ParaNorman is the second stop-motion animation movie from Laika Entertainment, whose first film, 2009’s Coraline, was a spooky, scary wonder. On the surface, the new picture is even more frightening, replete with ghosts and zombies and monsters. The story is also more complicated: Norman (voiced by Kodi Smit-McPhee) is an outcast nerd who loves horror movies and sees dead people, like the ghost of his beloved grandma (Elaine Stritch), who remains perched in her favorite spot on the living room couch and talks to her grandson as if she were alive.
Then an ancient curse cast on the town by a witch threatens to make the dead to rise from their graves, turning Norman into a reluctant hero. A lot of ParaNorman, which was directed by Chris Butler and Sam Fell, relies on familiar formulas: The crazy old coot (John Goodman) who may know a secret; Norman’s snotty older sister (Anna Kendrick); his chubby best friend (Tucker Albrizzi); the school bully (Christopher Mintz-Plasse). Unlike Coraline, which focused intently on the childhood terror of suspecting your parents may not be who they seem to be, the story of ParaNorman sprawls in a dozen directions. There are zombie attacks (mostly funny, rarely scary), teenage antics (the kids drive around in a van that bears a faint resemblance to Scooby-Doo’s Mystery Machine) and a third-act revelation that changes the tone of the film from spooky to beautiful, gentle tragedy.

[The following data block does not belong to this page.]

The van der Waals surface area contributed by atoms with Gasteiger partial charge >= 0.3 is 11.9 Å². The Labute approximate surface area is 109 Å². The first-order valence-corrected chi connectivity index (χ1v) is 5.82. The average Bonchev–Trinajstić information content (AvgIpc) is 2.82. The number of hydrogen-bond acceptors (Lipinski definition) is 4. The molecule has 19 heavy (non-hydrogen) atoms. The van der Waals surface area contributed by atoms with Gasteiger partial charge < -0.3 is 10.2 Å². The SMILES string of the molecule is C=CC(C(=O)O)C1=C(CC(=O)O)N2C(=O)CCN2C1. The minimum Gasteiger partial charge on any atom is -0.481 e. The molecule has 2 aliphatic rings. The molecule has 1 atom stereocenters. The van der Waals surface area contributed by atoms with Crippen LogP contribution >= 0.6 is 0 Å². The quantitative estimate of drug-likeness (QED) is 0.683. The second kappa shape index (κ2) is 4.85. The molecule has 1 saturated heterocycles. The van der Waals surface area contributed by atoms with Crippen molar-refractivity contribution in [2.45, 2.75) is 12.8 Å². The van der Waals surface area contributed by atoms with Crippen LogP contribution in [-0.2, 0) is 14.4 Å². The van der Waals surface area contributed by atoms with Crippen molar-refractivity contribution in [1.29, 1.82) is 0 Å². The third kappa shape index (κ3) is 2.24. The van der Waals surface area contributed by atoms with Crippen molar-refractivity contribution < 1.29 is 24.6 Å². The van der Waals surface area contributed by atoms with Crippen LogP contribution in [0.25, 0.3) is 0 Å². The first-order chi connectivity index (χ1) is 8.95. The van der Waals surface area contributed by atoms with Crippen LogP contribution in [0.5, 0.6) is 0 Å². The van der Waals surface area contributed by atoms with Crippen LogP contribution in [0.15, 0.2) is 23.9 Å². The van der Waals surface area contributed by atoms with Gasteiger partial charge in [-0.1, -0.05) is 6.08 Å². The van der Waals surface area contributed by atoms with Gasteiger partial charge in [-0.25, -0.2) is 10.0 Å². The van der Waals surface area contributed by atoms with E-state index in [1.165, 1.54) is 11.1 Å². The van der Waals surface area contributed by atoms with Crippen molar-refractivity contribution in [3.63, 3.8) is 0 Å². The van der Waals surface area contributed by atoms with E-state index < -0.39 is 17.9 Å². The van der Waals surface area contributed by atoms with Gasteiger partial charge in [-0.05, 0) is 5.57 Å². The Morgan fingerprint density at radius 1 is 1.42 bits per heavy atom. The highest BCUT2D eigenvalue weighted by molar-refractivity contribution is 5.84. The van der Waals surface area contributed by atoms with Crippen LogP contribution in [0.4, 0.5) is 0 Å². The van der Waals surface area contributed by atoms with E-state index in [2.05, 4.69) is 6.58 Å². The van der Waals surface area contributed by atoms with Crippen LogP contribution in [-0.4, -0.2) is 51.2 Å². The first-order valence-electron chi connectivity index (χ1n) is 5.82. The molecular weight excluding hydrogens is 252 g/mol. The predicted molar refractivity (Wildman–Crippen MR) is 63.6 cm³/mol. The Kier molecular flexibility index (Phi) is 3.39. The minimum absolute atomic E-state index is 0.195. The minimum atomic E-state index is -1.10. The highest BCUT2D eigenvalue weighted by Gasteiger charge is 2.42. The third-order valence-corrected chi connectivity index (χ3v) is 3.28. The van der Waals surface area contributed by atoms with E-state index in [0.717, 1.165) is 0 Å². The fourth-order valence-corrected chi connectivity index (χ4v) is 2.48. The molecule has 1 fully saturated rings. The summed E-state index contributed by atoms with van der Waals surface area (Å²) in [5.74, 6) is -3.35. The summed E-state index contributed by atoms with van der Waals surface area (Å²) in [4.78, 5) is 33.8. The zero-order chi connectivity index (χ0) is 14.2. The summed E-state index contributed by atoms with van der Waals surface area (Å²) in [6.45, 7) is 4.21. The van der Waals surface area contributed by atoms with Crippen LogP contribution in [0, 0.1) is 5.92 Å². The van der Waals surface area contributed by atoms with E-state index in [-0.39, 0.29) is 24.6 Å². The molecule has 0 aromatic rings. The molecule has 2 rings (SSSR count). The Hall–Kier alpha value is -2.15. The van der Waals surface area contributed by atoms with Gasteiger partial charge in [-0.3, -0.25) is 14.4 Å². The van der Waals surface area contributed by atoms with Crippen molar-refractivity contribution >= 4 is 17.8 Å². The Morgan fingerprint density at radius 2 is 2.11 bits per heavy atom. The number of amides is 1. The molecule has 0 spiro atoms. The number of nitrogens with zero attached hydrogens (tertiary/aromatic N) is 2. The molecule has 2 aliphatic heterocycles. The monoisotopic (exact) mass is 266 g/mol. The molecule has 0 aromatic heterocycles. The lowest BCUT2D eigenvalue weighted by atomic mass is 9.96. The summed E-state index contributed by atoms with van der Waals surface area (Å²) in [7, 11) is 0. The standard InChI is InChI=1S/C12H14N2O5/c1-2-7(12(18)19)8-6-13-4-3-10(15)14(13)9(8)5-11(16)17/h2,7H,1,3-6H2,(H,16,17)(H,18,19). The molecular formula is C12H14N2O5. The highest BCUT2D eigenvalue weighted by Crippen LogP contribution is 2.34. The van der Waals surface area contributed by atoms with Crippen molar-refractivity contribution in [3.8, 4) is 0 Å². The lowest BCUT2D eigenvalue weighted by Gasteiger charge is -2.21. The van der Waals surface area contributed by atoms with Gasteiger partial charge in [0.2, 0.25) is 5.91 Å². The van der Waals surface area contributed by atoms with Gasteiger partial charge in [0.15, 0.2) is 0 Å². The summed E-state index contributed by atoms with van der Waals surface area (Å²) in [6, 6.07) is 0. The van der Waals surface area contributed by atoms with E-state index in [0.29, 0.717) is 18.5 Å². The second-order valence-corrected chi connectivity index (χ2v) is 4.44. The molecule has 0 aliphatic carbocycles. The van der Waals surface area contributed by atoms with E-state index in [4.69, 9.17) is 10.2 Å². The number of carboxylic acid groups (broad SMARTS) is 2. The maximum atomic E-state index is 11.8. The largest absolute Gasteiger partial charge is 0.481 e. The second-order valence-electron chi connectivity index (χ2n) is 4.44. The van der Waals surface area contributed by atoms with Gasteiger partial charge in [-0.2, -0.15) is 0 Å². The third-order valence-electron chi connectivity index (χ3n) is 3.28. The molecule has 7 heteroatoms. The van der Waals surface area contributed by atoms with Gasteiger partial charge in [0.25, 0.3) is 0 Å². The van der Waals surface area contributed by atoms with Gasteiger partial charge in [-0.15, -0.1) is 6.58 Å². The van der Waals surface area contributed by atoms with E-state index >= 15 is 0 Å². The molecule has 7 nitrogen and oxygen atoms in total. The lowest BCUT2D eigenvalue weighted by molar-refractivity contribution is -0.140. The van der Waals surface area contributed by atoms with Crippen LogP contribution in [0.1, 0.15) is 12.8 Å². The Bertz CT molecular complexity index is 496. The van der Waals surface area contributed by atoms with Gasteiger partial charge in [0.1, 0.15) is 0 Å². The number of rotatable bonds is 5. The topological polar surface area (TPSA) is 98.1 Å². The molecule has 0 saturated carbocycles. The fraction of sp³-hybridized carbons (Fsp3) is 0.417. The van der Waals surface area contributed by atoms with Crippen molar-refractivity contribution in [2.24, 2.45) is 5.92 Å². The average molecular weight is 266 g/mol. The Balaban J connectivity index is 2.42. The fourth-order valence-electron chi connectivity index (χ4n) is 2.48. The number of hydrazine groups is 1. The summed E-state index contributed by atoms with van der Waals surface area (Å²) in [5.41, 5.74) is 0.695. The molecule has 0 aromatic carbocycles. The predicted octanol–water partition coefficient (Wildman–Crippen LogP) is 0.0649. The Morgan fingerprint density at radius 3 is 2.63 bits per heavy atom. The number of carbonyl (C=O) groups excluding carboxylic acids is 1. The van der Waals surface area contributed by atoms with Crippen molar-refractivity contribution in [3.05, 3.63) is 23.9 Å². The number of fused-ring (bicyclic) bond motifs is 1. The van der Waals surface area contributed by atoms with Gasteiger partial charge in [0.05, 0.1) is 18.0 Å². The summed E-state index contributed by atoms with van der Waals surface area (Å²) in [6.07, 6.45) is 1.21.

None of this is all that engaging. But the art design of the movie makes up for the slack story. Butler and Fell are diehard fans of the horror genre and they have peppered the film with an endless array of subtle homages and gags, from scratchy VHS tapes of slasher flicks to aural cues of everything from Tubular Bells to the theme from Halloween. A lot of this stuff will sail over the heads of children, who are without question the target audience (unlike Pixar movies, this one doesn’t offer much for grown-ups to chew on). The stop-motion animation, combined with the angular design of the characters, keeps the eyes entranced, though.
ParaNorman is a minor but memorable late entry into the summer movie season, and even though it’s in 3D, this one seems destined to find its true success on home video, where children will probably want to watch it over and over — and hide under their covers during the scarier parts.